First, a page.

Farmer says Government turning West of Ireland into a tourist dependent region
My Week: Brendan O'Malley
The gradual dismantling of the LEADER rural development fund by the Government will turn the West of Ireland into a tourist dependent region rather than an agricultural one, says Brendan O'Malley.
The straight talking 51-year-old says that the small farmers in the west will see their farms turned into Special Areas of Conservation unless there is a radical rethink by the authorities on the future of agriculture in the region.
Brendan runs a herd of 20 Galloway/Aberdeen Angus pedigree cattle at his 80 acre holding in Bothesial near Recess in Connemara along some 70 mountain sheep on commonage nearby. "The animals are easy on the ground and easy on the pocket," he says.
Brendan, who is married to Ann with whom he has a 12-year-old son, Peter, bought his farm some 30 years ago. He sells his cattle as replacements through the various online agri sales sites and his sheep through the mart at Maam Cross.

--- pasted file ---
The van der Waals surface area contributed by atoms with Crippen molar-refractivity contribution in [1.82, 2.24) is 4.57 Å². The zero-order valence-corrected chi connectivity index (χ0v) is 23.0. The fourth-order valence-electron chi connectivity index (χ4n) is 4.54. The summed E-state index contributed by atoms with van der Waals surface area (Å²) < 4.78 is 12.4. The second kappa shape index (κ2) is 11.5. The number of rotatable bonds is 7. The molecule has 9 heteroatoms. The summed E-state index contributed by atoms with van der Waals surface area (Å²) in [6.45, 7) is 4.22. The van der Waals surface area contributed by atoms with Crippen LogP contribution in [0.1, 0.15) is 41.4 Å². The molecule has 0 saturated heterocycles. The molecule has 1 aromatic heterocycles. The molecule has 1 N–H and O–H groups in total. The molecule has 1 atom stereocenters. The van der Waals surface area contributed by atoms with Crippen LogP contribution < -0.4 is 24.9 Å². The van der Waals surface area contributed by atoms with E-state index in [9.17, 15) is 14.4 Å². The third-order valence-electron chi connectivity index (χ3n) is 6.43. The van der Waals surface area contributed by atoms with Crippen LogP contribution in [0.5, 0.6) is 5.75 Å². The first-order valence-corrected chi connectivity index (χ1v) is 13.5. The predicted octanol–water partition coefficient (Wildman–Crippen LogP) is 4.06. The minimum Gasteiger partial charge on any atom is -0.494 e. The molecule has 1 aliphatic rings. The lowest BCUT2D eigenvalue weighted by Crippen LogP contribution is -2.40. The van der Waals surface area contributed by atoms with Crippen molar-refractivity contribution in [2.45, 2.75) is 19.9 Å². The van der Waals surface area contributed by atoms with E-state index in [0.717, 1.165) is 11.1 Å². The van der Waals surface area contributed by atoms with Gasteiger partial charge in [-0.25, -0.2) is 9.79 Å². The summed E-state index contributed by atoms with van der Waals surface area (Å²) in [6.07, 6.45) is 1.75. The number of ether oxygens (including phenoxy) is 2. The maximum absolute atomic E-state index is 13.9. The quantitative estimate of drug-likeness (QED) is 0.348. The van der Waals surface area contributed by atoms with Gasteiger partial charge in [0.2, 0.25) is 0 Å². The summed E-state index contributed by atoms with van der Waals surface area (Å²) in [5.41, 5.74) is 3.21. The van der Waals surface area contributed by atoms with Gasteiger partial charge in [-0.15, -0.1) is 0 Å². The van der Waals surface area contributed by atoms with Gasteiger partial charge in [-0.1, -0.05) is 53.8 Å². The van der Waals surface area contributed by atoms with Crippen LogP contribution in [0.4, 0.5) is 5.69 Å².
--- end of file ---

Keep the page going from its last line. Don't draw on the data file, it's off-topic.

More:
He's out on the bog as we are having our conversation and it quickly becomes obvious that the pebble in his shoe about the LEADER programme is more like a boulder.
"LEADER funds are down from €460m when the scheme began to around €250m today and the local leadership which was part and parcel of the scheme at the beginning has been handed over to the local government county managers and Pobal.
"The LEADER companies in Galway have seen their funding going down from an initial €15m a year to €3m today.
"And in the old scheme a project could get the go-ahead within a year but now it takes over two years to get approval," he claims.